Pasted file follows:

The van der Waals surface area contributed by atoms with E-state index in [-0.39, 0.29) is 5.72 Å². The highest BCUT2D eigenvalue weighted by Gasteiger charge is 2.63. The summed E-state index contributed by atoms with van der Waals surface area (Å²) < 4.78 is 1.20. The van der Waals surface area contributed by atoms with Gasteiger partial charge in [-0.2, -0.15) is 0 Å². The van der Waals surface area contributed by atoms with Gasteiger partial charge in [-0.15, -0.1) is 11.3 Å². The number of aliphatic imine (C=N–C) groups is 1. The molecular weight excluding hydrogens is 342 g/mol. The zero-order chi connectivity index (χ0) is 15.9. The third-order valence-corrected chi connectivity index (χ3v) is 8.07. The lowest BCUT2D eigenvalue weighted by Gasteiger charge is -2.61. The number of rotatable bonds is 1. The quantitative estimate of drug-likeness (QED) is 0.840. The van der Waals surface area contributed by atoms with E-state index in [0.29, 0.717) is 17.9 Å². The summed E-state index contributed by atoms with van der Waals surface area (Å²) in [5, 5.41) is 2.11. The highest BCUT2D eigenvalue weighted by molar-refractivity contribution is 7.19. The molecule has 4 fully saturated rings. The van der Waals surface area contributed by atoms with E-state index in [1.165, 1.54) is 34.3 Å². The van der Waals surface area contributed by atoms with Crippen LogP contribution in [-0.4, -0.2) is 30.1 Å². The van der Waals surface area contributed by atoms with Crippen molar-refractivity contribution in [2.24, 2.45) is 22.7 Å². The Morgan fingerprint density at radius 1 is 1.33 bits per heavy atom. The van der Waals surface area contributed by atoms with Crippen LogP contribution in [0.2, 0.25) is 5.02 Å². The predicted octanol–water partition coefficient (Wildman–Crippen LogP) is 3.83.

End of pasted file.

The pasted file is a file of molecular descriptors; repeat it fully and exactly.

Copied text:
The van der Waals surface area contributed by atoms with E-state index in [-0.39, 0.29) is 5.72 Å². The highest BCUT2D eigenvalue weighted by Gasteiger charge is 2.63. The summed E-state index contributed by atoms with van der Waals surface area (Å²) < 4.78 is 1.20. The van der Waals surface area contributed by atoms with Gasteiger partial charge in [-0.2, -0.15) is 0 Å². The van der Waals surface area contributed by atoms with Gasteiger partial charge in [-0.15, -0.1) is 11.3 Å². The number of aliphatic imine (C=N–C) groups is 1. The molecular weight excluding hydrogens is 342 g/mol. The zero-order chi connectivity index (χ0) is 15.9. The third-order valence-corrected chi connectivity index (χ3v) is 8.07. The lowest BCUT2D eigenvalue weighted by Gasteiger charge is -2.61. The number of rotatable bonds is 1. The quantitative estimate of drug-likeness (QED) is 0.840. The van der Waals surface area contributed by atoms with E-state index in [0.29, 0.717) is 17.9 Å². The summed E-state index contributed by atoms with van der Waals surface area (Å²) in [5, 5.41) is 2.11. The highest BCUT2D eigenvalue weighted by molar-refractivity contribution is 7.19. The molecule has 4 fully saturated rings. The van der Waals surface area contributed by atoms with E-state index in [1.165, 1.54) is 34.3 Å². The van der Waals surface area contributed by atoms with Crippen LogP contribution in [-0.4, -0.2) is 30.1 Å². The van der Waals surface area contributed by atoms with Crippen molar-refractivity contribution in [2.24, 2.45) is 22.7 Å². The Morgan fingerprint density at radius 1 is 1.33 bits per heavy atom. The van der Waals surface area contributed by atoms with Crippen LogP contribution in [0.2, 0.25) is 5.02 Å². The predicted octanol–water partition coefficient (Wildman–Crippen LogP) is 3.83.